We just then set the ConnectionString property to something like the following:

"Data Source=" + @[User::ServerName]  + ";Initial Catalog=master;Provider=SQLNCLI11.1;Integrated Security=SSPI;Auto Translate=False;"

Now we can just use this connection string in our T-SQL task. I've chosen to return the results of @@VERSION. Its a single column, single row result set so i've chosen the Single Row result set.

Now we just need to configure the Result Set by sending the output to another string variable

4) Script Task - Show Version

Now typically, you'd want to do something more appropriate than just showing your results via a Message Box but this is exactly what i'm going to do. If nothing else, it illustrates the use of the Script Task.

We just open up the task and we need to pass in the variables we wish to use. You can type them in, or just use the select dialog box thats provided. As we're only displaying, they just need to be ReadOnlyVariables.

When you click Edit Script, you get a new instance of Visual Studio open up to add your code. We only need to modify the Main method:

And thats it!!


You can test and execute the package through Visual Studio and see even more of that "Kerb Appeal" that I talked about earlier. Gone are the garish colours associated with previous versions of SSIS and they've been replaced by more subtle and sexy icons:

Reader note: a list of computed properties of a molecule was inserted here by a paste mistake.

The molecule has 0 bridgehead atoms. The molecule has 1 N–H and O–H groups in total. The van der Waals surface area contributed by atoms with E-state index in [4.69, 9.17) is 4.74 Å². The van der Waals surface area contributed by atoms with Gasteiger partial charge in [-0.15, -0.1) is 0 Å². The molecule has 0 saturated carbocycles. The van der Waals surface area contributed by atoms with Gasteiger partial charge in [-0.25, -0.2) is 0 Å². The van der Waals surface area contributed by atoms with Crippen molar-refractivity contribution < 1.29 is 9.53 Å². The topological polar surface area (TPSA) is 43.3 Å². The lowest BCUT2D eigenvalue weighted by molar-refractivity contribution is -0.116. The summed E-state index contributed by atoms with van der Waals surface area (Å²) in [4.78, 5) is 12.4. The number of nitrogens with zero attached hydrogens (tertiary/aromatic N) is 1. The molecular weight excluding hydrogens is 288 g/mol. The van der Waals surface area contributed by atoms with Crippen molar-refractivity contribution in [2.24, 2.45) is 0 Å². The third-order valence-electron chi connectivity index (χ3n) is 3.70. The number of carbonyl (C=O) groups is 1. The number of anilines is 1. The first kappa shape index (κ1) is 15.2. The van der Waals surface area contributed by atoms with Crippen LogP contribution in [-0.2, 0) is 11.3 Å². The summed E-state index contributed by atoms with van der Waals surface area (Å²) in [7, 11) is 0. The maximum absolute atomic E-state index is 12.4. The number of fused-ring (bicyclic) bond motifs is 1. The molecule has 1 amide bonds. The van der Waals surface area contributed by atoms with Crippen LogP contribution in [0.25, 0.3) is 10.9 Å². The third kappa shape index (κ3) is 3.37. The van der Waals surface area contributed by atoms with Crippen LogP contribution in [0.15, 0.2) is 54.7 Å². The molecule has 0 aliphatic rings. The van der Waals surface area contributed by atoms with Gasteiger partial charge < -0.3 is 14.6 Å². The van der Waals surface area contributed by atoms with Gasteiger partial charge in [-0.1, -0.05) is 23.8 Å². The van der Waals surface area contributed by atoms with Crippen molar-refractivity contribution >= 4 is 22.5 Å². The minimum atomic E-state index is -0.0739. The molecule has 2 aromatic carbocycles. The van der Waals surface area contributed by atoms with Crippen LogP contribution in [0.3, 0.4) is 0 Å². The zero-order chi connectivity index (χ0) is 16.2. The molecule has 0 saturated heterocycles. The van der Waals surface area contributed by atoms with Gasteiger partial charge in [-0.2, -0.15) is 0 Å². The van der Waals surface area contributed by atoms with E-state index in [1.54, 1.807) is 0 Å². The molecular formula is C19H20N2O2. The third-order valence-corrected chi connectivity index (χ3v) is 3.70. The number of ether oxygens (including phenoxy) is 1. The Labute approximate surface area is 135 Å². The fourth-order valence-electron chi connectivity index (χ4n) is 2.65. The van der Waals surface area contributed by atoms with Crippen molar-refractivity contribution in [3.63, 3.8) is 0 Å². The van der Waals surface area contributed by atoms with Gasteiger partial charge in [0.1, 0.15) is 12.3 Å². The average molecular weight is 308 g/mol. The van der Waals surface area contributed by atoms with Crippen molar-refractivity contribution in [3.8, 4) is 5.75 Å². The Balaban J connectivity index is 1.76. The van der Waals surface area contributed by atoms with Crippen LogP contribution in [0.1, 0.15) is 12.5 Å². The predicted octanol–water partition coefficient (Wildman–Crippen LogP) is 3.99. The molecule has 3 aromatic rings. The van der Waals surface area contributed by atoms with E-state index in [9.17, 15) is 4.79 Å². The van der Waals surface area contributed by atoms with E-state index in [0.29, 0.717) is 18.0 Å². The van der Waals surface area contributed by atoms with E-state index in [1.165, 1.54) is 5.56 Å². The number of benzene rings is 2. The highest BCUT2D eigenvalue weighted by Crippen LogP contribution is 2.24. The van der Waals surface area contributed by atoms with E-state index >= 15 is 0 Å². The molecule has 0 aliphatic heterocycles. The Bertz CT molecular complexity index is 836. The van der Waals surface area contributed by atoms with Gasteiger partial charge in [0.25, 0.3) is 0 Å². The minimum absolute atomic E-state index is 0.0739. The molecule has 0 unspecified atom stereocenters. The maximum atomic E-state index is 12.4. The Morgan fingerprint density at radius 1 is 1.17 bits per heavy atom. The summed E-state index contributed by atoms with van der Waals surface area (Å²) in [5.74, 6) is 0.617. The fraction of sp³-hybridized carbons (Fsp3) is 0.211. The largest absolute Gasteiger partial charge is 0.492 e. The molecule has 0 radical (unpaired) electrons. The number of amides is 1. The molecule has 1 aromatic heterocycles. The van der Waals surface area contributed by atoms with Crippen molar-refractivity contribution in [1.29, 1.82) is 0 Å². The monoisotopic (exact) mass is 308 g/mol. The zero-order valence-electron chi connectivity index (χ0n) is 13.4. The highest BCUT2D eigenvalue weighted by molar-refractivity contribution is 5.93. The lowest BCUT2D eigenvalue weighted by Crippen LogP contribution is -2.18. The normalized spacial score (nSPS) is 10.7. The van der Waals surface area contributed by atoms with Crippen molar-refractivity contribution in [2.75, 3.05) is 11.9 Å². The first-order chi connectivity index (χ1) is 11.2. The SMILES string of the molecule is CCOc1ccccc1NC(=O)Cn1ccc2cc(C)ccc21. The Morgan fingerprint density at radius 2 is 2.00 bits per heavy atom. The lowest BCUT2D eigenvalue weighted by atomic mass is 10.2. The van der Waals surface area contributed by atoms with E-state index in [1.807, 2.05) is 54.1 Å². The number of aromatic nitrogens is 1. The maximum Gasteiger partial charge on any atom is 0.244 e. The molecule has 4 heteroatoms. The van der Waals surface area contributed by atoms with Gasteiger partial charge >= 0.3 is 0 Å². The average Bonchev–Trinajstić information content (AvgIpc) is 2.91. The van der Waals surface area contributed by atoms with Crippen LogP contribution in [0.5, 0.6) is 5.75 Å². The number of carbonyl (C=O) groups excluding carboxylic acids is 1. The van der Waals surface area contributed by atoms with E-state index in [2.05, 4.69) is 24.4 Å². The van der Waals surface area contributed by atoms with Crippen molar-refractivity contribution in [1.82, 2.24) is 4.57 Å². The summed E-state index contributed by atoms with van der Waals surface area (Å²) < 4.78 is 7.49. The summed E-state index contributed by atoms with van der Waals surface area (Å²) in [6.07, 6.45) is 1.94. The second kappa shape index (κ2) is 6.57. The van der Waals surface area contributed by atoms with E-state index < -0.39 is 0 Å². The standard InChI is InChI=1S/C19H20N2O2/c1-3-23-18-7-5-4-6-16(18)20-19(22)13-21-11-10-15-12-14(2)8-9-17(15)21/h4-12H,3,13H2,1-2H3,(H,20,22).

Hopefully this has been helpful in giving a quick glance at the look and feel of Denali SSIS while also showing how you can SSIS to loop over a dataset.

Specifically the main points to take away are:
1) For Each Loop Container with an ADO Enumerator, using the Object variable and accessing properties of the object
2) T-SQL Task - using a dynamic connection with Expressions, using different Result Sets and populating variables from result sets
3) Script Task - passing in variables and writing a simple task.

Tuesday, 4 October 2011

T-SQL: Helping the optimiser can hinder

I've been meaning to blog about this for a while and noticing the (earlier than usual) T-SQL Tuesday #23 hosted by Stuart Ainsworth (blog | twitter) on the topic of Joins, I thought i'd cobble something together.

Essentially, this post is about reading the results of SHOWPLAN_TEXT, being aware of the different physical join operators and also how the optimiser can be influenced (poorly) by a bad WHERE clause.

I have the following query on a view which abstracts the 4 tables joined: